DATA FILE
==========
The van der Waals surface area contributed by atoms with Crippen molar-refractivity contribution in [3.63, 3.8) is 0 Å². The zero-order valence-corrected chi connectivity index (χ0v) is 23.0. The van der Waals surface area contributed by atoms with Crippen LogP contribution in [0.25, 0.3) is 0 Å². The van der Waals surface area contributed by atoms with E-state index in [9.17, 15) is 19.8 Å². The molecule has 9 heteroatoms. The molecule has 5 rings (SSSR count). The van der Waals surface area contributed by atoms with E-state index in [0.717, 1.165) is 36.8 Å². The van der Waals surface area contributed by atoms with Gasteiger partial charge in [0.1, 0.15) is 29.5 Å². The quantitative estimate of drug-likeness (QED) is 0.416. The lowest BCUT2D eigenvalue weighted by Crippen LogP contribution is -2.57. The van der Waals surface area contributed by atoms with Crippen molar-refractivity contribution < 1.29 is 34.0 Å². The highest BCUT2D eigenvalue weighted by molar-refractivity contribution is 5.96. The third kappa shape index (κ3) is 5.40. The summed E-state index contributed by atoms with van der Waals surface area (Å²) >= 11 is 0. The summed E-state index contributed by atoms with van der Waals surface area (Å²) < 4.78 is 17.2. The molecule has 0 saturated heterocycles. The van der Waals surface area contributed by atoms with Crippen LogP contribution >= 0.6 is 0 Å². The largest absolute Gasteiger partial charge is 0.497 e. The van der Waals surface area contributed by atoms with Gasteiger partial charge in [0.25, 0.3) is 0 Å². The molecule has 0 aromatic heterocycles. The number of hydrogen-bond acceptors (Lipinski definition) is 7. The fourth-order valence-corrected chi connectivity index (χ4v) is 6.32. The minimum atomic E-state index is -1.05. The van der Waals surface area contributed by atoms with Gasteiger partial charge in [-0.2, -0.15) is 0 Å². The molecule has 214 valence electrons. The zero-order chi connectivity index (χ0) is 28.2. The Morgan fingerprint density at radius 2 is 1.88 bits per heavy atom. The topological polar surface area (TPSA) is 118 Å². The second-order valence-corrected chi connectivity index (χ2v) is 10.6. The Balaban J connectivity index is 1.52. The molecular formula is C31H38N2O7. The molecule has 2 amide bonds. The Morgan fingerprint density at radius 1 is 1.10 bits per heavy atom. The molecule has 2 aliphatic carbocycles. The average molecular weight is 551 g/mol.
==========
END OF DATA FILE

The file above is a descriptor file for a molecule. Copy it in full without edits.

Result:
The van der Waals surface area contributed by atoms with Crippen molar-refractivity contribution in [3.63, 3.8) is 0 Å². The zero-order valence-corrected chi connectivity index (χ0v) is 23.0. The van der Waals surface area contributed by atoms with Crippen LogP contribution in [0.25, 0.3) is 0 Å². The van der Waals surface area contributed by atoms with E-state index in [9.17, 15) is 19.8 Å². The molecule has 9 heteroatoms. The molecule has 5 rings (SSSR count). The van der Waals surface area contributed by atoms with E-state index in [0.717, 1.165) is 36.8 Å². The van der Waals surface area contributed by atoms with Gasteiger partial charge in [0.1, 0.15) is 29.5 Å². The quantitative estimate of drug-likeness (QED) is 0.416. The lowest BCUT2D eigenvalue weighted by Crippen LogP contribution is -2.57. The van der Waals surface area contributed by atoms with Crippen molar-refractivity contribution < 1.29 is 34.0 Å². The highest BCUT2D eigenvalue weighted by molar-refractivity contribution is 5.96. The third kappa shape index (κ3) is 5.40. The summed E-state index contributed by atoms with van der Waals surface area (Å²) >= 11 is 0. The summed E-state index contributed by atoms with van der Waals surface area (Å²) < 4.78 is 17.2. The molecule has 0 saturated heterocycles. The van der Waals surface area contributed by atoms with Crippen LogP contribution >= 0.6 is 0 Å². The largest absolute Gasteiger partial charge is 0.497 e. The van der Waals surface area contributed by atoms with Gasteiger partial charge in [0.25, 0.3) is 0 Å². The molecule has 0 aromatic heterocycles. The number of hydrogen-bond acceptors (Lipinski definition) is 7. The fourth-order valence-corrected chi connectivity index (χ4v) is 6.32. The minimum atomic E-state index is -1.05. The van der Waals surface area contributed by atoms with Gasteiger partial charge in [-0.2, -0.15) is 0 Å². The molecule has 214 valence electrons. The zero-order chi connectivity index (χ0) is 28.2. The Morgan fingerprint density at radius 2 is 1.88 bits per heavy atom. The topological polar surface area (TPSA) is 118 Å². The second-order valence-corrected chi connectivity index (χ2v) is 10.6. The Balaban J connectivity index is 1.52. The molecular formula is C31H38N2O7. The molecule has 2 amide bonds. The Morgan fingerprint density at radius 1 is 1.10 bits per heavy atom. The molecule has 2 aliphatic carbocycles. The average molecular weight is 551 g/mol.